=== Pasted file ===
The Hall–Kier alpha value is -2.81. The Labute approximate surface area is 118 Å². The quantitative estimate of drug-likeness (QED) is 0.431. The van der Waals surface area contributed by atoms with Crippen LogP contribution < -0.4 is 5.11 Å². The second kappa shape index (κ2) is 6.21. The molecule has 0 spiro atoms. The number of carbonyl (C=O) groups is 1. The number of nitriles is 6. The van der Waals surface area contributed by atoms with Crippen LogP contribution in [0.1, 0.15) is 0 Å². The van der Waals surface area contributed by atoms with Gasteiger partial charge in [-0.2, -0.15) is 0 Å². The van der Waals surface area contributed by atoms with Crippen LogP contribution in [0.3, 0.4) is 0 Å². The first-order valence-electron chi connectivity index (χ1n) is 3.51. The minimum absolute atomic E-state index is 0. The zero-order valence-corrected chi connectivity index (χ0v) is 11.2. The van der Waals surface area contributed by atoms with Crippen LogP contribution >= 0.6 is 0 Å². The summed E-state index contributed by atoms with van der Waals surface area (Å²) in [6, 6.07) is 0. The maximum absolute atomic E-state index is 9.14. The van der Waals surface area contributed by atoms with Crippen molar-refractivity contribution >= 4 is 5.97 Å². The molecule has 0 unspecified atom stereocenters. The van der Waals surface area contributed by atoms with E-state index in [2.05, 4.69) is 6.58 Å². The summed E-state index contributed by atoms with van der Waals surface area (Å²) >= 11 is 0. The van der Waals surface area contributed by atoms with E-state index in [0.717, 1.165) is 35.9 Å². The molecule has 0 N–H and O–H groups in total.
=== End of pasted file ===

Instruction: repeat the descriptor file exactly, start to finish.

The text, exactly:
The Hall–Kier alpha value is -2.81. The Labute approximate surface area is 118 Å². The quantitative estimate of drug-likeness (QED) is 0.431. The van der Waals surface area contributed by atoms with Crippen LogP contribution < -0.4 is 5.11 Å². The second kappa shape index (κ2) is 6.21. The molecule has 0 spiro atoms. The number of carbonyl (C=O) groups is 1. The number of nitriles is 6. The van der Waals surface area contributed by atoms with Crippen LogP contribution in [0.1, 0.15) is 0 Å². The van der Waals surface area contributed by atoms with Gasteiger partial charge in [-0.2, -0.15) is 0 Å². The van der Waals surface area contributed by atoms with Crippen LogP contribution in [0.3, 0.4) is 0 Å². The first-order valence-electron chi connectivity index (χ1n) is 3.51. The minimum absolute atomic E-state index is 0. The zero-order valence-corrected chi connectivity index (χ0v) is 11.2. The van der Waals surface area contributed by atoms with Crippen LogP contribution >= 0.6 is 0 Å². The summed E-state index contributed by atoms with van der Waals surface area (Å²) in [6, 6.07) is 0. The maximum absolute atomic E-state index is 9.14. The van der Waals surface area contributed by atoms with Crippen molar-refractivity contribution >= 4 is 5.97 Å². The molecule has 0 unspecified atom stereocenters. The van der Waals surface area contributed by atoms with E-state index in [2.05, 4.69) is 6.58 Å². The summed E-state index contributed by atoms with van der Waals surface area (Å²) >= 11 is 0. The van der Waals surface area contributed by atoms with E-state index in [0.717, 1.165) is 35.9 Å². The molecule has 0 N–H and O–H groups in total.